Wednesday, June 07, 2006

Face-Lift 53


Guess the Plot

Heart of Desire

1. A thirty-something heart transplant patient falls in love with his donor’s wife. With a chapel in the hospital, they waste no time tying the knot.

2. Two archeologists fall in love while searching for the legendary heart-shaped Ming vase known as the Heart of Desire.

3. Desiré Plum and Harry Hart are engaged. Then one day Harry meets Sally. Can Desiré tear her Harry from a blockbuster movie script?

4. A retired nun explores the facets of love on the back of a Harley. On the front: Cardinal O'Malley.

5. Desiré was just another organ donor, but her heart can change the fate of mankind...if only they can find it.

6. The love child of the American president and a journalist has the ability to transcend time and space. And the oil companies want her.


Original Version

Dear Agent,

It's my understanding from reading your listing in the 2006 Guide to Literary Agents that you're interested in representing thrillers and literary/mainstream fiction. My 91,000-word literary thriller manuscript, Heart of Desire, may be of interest to you.

Set against the backdrop of Washington D.C., several colorful Arizona locations, and, at the story's culmination, Tibet, Heart of Desire has speculative fiction elements, romance, mystery, action, and a multi-ethnic cast of characters. Its themes examine contemporary corporate politics, hardship created by emotional attachment, the power of the human mind, and the quest to understand life's true nature. [It is all genres, all styles, and all things to all people, and should appeal to those who read books, and even to those who don't.] My writing style is reminiscent of Barbara Kingsolver meets Dan Brown with some Ray Bradbury thrown in. [Yes, Evil Editor can see the influence of all of them in this query letter, and not only them--I'm surprised you didn't also include John Dickson Carr, Philip K. Dick, Emily Dickinson, and Dick Vitale.]

Written in rotating first person POV with a third-person prologue and epilogue, the story takes an intimate look at the lives of six primary characters: Tess Shearer, a reclusive counterculture journalist and single mother of Mikka, an "Indigo" child, Tess's former lover and Mikka's father, U.S. President Harrison Cantrell Henry, a politician with an unusual agenda, Paul Shearer, Tess's clueless, gay brother, [You can't make the gay guy clueless; gay people will protest until all the major chains pull your books from the shelves.] the Reverends Marshall and Savannah Updike, New Age ministers specializing in conspiracy theory, [They preach the doctrine of The Da Vinci Code.] and Carson Hodges, Native seer and spiritual friend. [Carson the friendly ghost.] [You shouldn't be spending an entire paragraph on your characters.]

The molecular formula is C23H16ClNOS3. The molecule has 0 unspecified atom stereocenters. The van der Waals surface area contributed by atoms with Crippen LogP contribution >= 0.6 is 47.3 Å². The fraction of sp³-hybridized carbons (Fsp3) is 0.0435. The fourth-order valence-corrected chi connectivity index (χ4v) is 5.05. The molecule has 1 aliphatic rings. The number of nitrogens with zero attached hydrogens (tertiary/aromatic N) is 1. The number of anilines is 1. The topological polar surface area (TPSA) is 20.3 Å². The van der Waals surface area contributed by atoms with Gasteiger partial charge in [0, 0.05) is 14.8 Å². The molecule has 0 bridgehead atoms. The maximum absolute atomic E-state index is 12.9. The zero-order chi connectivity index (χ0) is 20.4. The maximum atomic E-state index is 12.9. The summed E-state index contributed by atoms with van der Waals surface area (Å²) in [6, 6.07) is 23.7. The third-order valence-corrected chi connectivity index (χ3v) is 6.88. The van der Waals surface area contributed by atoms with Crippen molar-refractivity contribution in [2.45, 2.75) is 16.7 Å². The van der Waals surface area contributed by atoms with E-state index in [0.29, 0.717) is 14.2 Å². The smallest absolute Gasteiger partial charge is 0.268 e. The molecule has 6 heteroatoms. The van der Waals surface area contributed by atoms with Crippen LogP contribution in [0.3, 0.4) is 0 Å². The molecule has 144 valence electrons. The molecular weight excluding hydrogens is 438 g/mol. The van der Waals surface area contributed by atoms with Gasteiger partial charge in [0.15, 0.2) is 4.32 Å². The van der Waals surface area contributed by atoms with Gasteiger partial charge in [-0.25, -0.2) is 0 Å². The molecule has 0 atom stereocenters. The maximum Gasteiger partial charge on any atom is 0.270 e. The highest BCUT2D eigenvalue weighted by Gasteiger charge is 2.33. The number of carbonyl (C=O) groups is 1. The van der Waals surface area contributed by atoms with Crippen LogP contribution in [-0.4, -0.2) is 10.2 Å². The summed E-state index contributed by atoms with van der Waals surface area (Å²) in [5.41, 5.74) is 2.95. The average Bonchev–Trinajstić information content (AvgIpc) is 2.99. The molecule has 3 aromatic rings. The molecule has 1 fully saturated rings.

The Synopsis:
~~A chance meeting in Phoenix, Arizona between Clintonesque President Harrison Cantrell Henry and reclusive counterculture journalist Tess Shearer [You just described her as a reclusive counterculture journalist in the last paragraph.] [Presidents aren't allowed to have chance meetings.] leads to a steamy, unpublicized love affair. [The president has an affair with a journalist, and doesn't suspect her tell-all book will be on shelves three hours after he breaks it off?] Henry ends the relationship after increasing pressure from the tenacious Moral Right and the ubiquitous Company in a repressive political backlash. Tess disappears into her quiet Arizona life and secretly gives birth to Mikka, a precocious child able to transcend time and space. [She's the new nexus of time travel itself.] The powerful controllers pulling the strings of Earth's petroleum politics soon seek the toddler for a clandestine study. [How do they know Mikka exists, if Tess disappeared and secretly gave birth?] [And even if they know she exists, why would they suspect she has the power to transcend time and space?] [Why does she have this power?] [What exactly does it mean to transcend time and space?]